That was with Hornady’s relatively inexpensive Black ammo loaded with 105-grain HPBT bullets. I love it when a rifle provides top-tier accuracy with standard-grade ammo. Next, I tested Hornady’s 108-grain ELD Match load. It turned in the tightest group during my testing: a three-shot ragged hole that measured 0.26 inch. Due to one bullet slightly out of the next group—which could have been my fault—accuracy was a tad less tight than with the 105-grain hollowpoint boattail, averaging 0.50 inch at 100 yards.
However, velocity standard deviation was considerably more consistent, at just nine fps over the test string of shots. And interestingly, the 108-grain ELD Match load produces over 100 fps more velocity. Worth noting, too, is the fact that its G1 ballistic coefficient of .536 gives it a slight edge over the 105-grain hollowpoint boattail’s .530. All six of the loads I tested averaged 0.64 inch or less at 100 yards. That’s unreal accuracy for a production-grade rifle. Complete results are in the accompanying chart.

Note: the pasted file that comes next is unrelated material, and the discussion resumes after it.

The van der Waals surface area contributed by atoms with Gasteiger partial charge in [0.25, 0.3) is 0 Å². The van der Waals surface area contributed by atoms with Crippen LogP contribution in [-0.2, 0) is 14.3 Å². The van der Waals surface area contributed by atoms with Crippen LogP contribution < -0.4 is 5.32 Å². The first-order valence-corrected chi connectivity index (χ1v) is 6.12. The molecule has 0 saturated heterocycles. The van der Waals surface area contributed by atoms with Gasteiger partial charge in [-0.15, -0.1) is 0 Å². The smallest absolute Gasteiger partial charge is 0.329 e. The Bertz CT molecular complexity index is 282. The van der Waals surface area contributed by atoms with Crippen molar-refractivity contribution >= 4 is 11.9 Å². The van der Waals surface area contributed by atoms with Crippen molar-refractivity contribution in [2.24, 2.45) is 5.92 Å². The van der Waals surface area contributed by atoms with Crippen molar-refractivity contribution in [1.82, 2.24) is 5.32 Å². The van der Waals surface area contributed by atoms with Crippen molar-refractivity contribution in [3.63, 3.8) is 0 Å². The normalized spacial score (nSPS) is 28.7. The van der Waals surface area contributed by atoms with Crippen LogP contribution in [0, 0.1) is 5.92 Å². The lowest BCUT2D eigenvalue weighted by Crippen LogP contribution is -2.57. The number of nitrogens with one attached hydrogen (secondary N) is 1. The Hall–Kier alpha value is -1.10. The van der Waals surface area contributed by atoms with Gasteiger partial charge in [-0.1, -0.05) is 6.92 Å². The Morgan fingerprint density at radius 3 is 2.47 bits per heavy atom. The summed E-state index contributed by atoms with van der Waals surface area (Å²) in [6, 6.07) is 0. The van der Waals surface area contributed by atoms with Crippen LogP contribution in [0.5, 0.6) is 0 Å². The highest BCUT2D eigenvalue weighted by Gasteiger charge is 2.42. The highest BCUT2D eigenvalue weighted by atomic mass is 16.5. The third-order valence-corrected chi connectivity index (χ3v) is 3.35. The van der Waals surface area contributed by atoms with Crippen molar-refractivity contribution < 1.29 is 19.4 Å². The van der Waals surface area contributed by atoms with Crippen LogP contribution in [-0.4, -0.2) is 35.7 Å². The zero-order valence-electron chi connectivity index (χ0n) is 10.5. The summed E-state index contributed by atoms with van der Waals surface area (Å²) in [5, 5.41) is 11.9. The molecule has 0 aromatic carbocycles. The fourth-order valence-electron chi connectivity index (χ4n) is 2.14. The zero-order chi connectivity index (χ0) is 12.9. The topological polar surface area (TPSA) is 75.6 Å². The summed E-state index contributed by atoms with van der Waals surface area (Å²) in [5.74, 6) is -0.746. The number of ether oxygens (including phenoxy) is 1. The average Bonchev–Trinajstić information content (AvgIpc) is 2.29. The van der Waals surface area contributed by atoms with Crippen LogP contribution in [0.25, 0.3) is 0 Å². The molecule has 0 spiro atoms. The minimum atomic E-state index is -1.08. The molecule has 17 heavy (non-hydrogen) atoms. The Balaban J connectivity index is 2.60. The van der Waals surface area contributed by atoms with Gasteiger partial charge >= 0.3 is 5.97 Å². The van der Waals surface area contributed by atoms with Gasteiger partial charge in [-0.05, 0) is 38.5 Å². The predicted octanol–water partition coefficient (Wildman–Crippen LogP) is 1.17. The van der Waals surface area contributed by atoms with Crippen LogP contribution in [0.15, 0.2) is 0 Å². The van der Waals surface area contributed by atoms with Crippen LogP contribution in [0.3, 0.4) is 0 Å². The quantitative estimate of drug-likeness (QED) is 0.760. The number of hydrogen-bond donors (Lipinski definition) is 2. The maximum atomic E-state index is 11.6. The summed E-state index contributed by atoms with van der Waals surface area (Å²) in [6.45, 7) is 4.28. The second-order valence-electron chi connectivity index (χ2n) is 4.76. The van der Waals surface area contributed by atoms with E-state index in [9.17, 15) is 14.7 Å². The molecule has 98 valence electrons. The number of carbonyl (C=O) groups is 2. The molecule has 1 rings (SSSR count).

Recoil of the Target Max is barely noticeable. That’s to be expected, considering the weight of the rifle and the effectiveness of the Recoil Hawg muzzle brake. Spotting one’s own impacts during PRS-type matches, which is key to doing well, should be easy. One note on the cheek rest. Because the 56mm size of the Leica’s objective housing makes it necessary to mount the scope well above that large-diameter barrel, I had to raise the cheek rest to the very top of its adjustment range to achieve a good, consistent cheek weld.